Barriers to adopting E-commerce with small to midsized enterprises-SMEs in developed countries: An exploratory study in Australia

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Shakir Karim
Ergun Gide


The paper aims to provide an insight about barriers affecting e‐commerce adoption with small to midsized enterprises (SMEs) in Australia. The objective of this research is also to consolidate the factors and determine the level of influence, either positively or negatively from the adopter’s perspective, on the adoption decision. This study also examines the factors influencing e-commerce adoption decisions in small and medium enterprises (SMEs) in Australia. Three groups of factors influencing adoption decisions are identified, including organisational, technology and environmental barriers influencing e‐commerce adoption and implementation in Australia. This paper mainly has used secondary research data and methods to provide a broad investigation of the barriers in Australia, how to overcome the hurdles in SMEs of Australia necessary for SMEs to help facilitate e-commerce adoption. The research is subject to academic journal articles, project reports, media articles, corporation based documents and other appropriate information. In future, questionnaire‐based survey and interview will be conducted with small to midsized businesses in Australia about e‐commerce adoption and implementation. The finding says that one of the most vivid implications of e-commerce for SMEs is the potential for external communication and information gathering for market and product research. However, the most common limitation of e-commerce in Australia is that e-commerce is mainly used for payment purposes only. The study has found that the historical relationship problems between Business Link and SMEs are still causing problems. Cost was not seen as an inhibitor to adopting e‐commerce. Some evidence is emerging that e‐commerce may be able to save failing or struggling businesses. Other unexpected outcomes are that e‐commerce had social benefits for SMEs’ owners in reducing working hours yet still increased sales. The findings also show that in Australia, organisations and manager’s characteristics, perceived benefits, organisational culture, organisational IT competence, technological competency, IT support, availability of financial support, management commitment/support, external pressure and cost of adoption are significant predictors of e-commerce acceptance in the SMEs and have significant relationships with e-commerce adoption in Australia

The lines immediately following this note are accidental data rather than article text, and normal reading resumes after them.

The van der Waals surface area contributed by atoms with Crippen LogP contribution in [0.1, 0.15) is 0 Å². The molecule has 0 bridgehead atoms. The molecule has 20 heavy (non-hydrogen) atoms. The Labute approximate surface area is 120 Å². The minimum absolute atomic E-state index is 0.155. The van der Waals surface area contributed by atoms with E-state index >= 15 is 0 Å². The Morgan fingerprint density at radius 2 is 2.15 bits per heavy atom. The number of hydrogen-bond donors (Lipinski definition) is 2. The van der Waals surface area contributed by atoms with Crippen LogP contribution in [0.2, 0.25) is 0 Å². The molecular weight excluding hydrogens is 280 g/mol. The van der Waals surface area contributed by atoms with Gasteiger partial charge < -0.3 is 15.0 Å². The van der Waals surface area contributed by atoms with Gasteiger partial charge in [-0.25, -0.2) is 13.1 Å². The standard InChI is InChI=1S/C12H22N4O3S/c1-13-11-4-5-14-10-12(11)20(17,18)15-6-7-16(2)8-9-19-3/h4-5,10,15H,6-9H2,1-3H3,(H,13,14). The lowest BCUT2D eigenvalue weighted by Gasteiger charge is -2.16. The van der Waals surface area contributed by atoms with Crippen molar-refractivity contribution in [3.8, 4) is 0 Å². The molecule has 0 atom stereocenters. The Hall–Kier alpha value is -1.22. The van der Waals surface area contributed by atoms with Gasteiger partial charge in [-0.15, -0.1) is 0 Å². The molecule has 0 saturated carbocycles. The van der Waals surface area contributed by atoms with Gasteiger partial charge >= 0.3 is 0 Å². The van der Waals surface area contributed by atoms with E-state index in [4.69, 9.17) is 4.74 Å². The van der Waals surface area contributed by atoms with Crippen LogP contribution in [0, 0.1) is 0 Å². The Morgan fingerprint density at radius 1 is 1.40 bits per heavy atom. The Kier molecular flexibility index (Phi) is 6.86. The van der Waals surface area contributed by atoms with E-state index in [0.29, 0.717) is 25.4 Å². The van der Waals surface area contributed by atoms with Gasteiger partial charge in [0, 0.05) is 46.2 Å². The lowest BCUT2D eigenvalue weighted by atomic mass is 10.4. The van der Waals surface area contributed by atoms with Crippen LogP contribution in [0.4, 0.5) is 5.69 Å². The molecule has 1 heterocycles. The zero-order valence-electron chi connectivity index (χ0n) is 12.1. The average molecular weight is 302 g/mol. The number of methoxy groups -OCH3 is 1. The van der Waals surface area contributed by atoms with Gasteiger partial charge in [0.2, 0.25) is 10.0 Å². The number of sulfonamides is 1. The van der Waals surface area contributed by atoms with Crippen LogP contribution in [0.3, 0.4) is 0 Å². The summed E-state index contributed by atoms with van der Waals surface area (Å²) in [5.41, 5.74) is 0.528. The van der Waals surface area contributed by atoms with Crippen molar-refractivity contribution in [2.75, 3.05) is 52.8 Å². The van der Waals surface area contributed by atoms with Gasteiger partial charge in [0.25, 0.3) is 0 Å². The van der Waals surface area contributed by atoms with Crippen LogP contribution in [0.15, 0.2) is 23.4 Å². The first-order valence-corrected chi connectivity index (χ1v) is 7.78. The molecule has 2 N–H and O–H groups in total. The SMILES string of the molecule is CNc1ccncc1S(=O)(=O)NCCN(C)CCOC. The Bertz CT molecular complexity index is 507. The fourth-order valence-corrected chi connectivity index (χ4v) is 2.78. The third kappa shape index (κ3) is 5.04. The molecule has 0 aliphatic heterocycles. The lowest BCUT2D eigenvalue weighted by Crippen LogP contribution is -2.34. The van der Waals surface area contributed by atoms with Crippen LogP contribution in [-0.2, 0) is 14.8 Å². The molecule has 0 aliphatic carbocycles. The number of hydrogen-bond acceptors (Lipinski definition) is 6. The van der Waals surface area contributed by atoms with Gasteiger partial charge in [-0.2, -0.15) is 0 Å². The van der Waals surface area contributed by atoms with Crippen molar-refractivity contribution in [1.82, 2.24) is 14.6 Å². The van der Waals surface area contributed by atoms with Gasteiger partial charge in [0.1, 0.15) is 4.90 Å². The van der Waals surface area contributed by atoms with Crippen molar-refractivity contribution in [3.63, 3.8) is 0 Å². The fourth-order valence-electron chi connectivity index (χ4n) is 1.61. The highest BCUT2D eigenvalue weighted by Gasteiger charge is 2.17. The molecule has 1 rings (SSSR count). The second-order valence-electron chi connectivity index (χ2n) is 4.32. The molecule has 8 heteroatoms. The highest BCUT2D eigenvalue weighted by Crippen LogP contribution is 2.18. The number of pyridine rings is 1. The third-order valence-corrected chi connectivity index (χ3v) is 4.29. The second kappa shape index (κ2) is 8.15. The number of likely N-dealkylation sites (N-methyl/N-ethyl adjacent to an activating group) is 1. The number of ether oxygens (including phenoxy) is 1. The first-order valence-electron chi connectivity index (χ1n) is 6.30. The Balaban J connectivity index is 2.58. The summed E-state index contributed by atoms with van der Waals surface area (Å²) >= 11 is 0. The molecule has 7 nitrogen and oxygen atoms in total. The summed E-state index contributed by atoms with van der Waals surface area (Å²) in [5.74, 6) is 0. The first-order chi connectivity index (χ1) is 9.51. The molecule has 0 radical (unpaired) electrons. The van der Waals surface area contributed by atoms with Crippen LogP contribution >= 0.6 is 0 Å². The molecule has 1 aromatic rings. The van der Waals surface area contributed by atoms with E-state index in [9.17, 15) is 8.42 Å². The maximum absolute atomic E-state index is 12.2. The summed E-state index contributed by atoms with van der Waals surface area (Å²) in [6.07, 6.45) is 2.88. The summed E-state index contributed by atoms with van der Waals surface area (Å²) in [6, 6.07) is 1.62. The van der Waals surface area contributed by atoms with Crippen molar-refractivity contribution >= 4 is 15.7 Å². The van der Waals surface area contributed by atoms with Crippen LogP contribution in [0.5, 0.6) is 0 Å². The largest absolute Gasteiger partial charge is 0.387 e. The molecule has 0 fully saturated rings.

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How to Cite
Karim, S., & Gide, E. (2018). Barriers to adopting E-commerce with small to midsized enterprises-SMEs in developed countries: An exploratory study in Australia. Global Journal of Information Technology: Emerging Technologies, 8(1), 24-36.